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Note: This was not inspired by anything I bought from Reaper, but another company. Note also: Sculpting and casting is not my art. It is entirely possible that I am being thoroughly ignorant about this and it is already a solved problem. *** Occasionally one will run into a miniature in a particular pose popular at the moment, with two arms stretched straight out front, generally holding long range combat weapons. In such cases it seems to be pretty common to cast the arms as separate pieces to be attached to the rest of the model at the shoulders. This is, I gather, is because of the nature of moldmaking. Pieces seem to need to be not too far from flat to release from the mold properly, so a complex shape is often broken down into simpler shapes to be assembled after molding. But casting the arms separately makes for a very difficult and delicate attaching job, involving balance and cussing and tiny drills and wire (and that last is especially difficult if the figure is, say, a woman with tiny, thin arms). This results in a fragile miniature, difficult to handle and play with. This strikes me as inefficient. Surely there are better ways to put together a human figure. May I suggest a different way of thinking about dividing up the figure for molding? The problem here is the arms, which are long, thin, horizontal structures with only a single attachment point which needs to bear their weight and any stress put on them from handling. But what if they had built-in support? If a figure in that pose were composed of two pieces, one the body from the armpits down and one the head, shoulders, and arm assembly, it seems to me it would be less fiddly and more sturdy. If the arms and head were a single piece it would still be relatively flat for casting, something of a flat "U" shape, but it seems to me it would be much easier to glue and structurally much stronger than separate arms are. *** (Note again, sculpture and casting are not my arts. Am I being naive here? Would the difficulty of dividing up the sculpture and the possibility of weirdly placed gaps outweight the convenience and stability?)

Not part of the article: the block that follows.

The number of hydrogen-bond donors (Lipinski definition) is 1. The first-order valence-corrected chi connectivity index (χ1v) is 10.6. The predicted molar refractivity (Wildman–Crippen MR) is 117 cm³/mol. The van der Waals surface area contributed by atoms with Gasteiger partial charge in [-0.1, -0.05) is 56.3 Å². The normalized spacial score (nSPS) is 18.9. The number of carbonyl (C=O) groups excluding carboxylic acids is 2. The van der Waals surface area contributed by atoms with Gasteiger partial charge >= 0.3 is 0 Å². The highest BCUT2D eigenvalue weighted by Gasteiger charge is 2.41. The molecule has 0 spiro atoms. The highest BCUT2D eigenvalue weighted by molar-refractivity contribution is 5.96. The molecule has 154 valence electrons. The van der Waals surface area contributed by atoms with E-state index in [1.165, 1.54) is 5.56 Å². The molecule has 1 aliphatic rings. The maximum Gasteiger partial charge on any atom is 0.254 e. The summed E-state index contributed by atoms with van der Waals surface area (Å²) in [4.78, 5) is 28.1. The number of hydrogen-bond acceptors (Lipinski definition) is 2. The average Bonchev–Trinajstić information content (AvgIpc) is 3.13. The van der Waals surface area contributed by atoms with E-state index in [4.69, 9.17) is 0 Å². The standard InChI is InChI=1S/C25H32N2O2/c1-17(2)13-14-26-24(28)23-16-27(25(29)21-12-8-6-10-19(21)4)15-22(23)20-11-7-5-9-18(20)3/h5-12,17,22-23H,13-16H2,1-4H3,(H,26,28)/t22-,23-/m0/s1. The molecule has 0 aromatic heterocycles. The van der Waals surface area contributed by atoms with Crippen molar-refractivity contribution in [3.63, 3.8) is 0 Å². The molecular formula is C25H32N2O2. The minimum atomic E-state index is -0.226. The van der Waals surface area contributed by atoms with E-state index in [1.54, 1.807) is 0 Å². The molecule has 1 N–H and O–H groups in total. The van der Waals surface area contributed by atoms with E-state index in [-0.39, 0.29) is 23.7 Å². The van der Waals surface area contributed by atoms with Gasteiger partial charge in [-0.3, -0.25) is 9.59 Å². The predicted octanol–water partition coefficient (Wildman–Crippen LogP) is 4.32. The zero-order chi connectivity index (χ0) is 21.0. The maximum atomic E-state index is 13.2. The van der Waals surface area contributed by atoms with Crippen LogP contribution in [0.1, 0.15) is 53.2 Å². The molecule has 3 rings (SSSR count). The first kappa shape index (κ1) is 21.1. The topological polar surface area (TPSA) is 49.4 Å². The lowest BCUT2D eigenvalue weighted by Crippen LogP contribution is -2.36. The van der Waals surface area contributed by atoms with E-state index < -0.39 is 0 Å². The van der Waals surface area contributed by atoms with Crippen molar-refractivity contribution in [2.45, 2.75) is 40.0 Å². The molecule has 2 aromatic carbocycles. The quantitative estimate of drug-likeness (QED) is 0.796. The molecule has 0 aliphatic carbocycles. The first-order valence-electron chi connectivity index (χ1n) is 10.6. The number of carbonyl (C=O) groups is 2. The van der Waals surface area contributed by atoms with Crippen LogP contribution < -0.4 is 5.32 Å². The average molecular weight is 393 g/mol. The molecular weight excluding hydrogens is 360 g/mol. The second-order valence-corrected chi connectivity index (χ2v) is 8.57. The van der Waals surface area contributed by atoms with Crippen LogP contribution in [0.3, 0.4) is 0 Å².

I'm interested in hearing people's experience in painting on resin (which is to say two-part polyurethane resin, used for many detailed or larger miniatures). I've only painted a few resin pieces, mostly terrain, and while some were fine, some have at least in parts a slick and slippery surface which repels water and is extremely difficult to get paint to adhere to. These are the ones I'm having difficulty with. I scrubbed them multiple times with hot water and detergent, and they still have some surfaces that feel, I would say, almost soapy in slickness and on which paint beads up extremely. I actually had to paint them with brush in one hand and a hair dryer in the other to dry the paint before it could bead up, and it still took three or four layers of paint to get an even coat. I am concerned this might not be a great practice; it certainly is rough on detail. What are people's practices for painting on resin, especially the recalcitrant stuff? Do spray primers help? Would a light sanding be in order? (I am cautious about that option because of the toxicity of resin dust.) Anyhow, there doesn't seem to be a thread dealing with the specific matter of painting on resin, so this is here to gather people's experiences.
I thought it was bad back when Kickstarter changed its comments format so instead of numbered, indexed pages of comments (which were confusing enough already since they started with most recent comments so the numbering was always different over time), you now get the fifty most recent comments and have to scroll down and load the previous fifty comments ... and repeat ... and repeat ... and repeat if you ever want a hope of finding an earlier comment. And they can't be searched. Yeah, I thought that was bad. But now I hate, loathe, despise Kickstarter's new format, where instead of a home page and a comments page and an update page for each project, all with nice, accessible links at the top, there appears to be a single project page with a confusing menu of options far enough down that you have to scroll down to find it. And there is no home page any more. It seems to be "Story" or "Stories" or something ridiculous like that. Look, I am a professional artist. I *get* creative. But web interface design must be clear, intuitive, and easy to navigate. This isn't any of those. Arrrgh.
I've been working on my orcs. Thought I'd give them a highlight of flesh + a hint of green. Didn't want really zombielike orcs, wanted outcast people orcs. Tested it on a guy, quick and easy. Applied to three dudes (Why three? Blaerghhh!) now, and it seems to work OK in the 10% of the area where it works. Elsewise? Not so much! I'm surely overly critical right now, but I just want to chuck the entire box of minis in the trash, forget about the hobby and start collecting stamps or something! Argh! Meh. Did I mention blaerghhhh? You guys get these sucky feelings when painting? Edit: typo in title. Blaerghh!